by Willard Manus
In the tradition of All the Presidents Men and Spotlight, THE POST is a journalism movie, one that goes behind the scenes at the Washington Post and shows how much courage it took for that newspaper to stand up to governmental and business pressure and publish the Pentagon Papers, the secret documents that revealed how four U.S. presidents waged a brutal and unnecessary war in Viet Nam.
THE POST is a star vehicle for Meryl Streep and Tom Hanks, who play, respectively, the publisher and editor of The Post, both of whom had the responsibility of deciding whether to publish the expose or not. Streep impersonates Katherine Graham, a woman who was obliged to take control of the newspaper in 1965 when its owner, her husband Frank, suddenly committed suicide. Graham, a D.C. matron who had never worked a day in her life, struggled to follow in his footsteps. Not only was she a timid and inexperienced executive, she was the only woman in an all-male world, treated as an inferior by the boys.
In yet another
of her masterful performances, Streep charts how Graham came of age at
the Post and grew into her job, eventually finding the strength and conviction
to become a free press champion. Aiding her was Ben Bradlee (Hanks), the
managing editor of the paper, a man whose dogged democratic values influenced
and inspired her.
THE POST, which was skillfully directed by Steven Spielberg, also has elements of a detective story; much of the film is devoted to showing how the Post tracked down the Pentagon Papers. It was Daniel Ellsberg (Matthew Rhys), a special assistant to the Pentagons Chief for Foreign Policy-and a Viet Nam veteran-who had discovered the Papers in 1969. Shocked to learn that the U.S. government had known from the onset that the war in Viet Nam was unwinnable, yet continued for cynical ideological reasons to send American boys to their death over there, Ellsberg decided to become a whistle-blower. After photocopying the 7,000-page archive on Viet Nam, he leaked the archive to the New York Times and started an anti-war crusade with a public letter demanding the withdrawal of U.S. troops from Nam.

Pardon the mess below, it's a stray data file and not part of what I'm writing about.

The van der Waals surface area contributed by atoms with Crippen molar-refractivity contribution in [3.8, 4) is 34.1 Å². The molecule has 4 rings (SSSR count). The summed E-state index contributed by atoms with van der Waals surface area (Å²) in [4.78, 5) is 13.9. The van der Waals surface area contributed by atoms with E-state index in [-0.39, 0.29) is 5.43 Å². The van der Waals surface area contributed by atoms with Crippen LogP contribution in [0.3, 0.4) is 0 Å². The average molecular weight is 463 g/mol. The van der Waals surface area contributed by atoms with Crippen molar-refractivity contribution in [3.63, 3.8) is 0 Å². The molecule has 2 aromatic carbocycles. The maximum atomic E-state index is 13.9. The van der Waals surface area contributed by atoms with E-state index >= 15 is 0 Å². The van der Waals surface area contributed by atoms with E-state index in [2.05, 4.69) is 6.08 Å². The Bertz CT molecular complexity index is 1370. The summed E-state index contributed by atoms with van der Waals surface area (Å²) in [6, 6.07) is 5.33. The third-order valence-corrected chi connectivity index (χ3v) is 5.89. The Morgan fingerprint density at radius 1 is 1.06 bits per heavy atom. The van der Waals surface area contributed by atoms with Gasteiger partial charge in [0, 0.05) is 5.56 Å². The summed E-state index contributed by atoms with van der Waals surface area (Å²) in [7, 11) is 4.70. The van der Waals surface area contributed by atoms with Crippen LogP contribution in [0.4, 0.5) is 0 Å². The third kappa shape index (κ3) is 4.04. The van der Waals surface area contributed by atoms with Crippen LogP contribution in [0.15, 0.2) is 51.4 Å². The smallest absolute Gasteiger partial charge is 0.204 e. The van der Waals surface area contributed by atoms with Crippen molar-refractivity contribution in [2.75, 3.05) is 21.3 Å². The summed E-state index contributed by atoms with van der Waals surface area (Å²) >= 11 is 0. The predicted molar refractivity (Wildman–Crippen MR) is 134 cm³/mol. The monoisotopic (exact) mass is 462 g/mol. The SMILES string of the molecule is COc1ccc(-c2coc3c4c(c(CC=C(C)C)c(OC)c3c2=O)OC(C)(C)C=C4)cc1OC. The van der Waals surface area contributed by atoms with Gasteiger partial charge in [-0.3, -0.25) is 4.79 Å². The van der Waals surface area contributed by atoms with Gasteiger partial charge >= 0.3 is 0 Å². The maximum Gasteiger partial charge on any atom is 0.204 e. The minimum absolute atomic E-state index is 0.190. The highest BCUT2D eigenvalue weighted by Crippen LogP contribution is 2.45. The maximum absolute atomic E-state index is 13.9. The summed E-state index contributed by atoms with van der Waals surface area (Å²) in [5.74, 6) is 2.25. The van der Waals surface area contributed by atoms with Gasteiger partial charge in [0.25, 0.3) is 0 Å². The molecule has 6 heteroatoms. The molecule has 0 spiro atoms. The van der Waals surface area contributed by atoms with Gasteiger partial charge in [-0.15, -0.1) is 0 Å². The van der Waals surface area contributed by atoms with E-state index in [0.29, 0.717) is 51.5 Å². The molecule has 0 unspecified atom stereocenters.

Times was prevented by the White House from publishing the entire archive,
the Washington Post took on the challenge (after much internal debate).
Although the papers board of directors and its lawyers were dead
set against publication-it could have led to the Posts demise,
they felt-Graham and Bradlee, after much hand-wringing and arguing,
decided to go to press. As a result, the nation was able to learn about
the secret deals and political shenanigans which resulted in us going
to war in southeast Asia.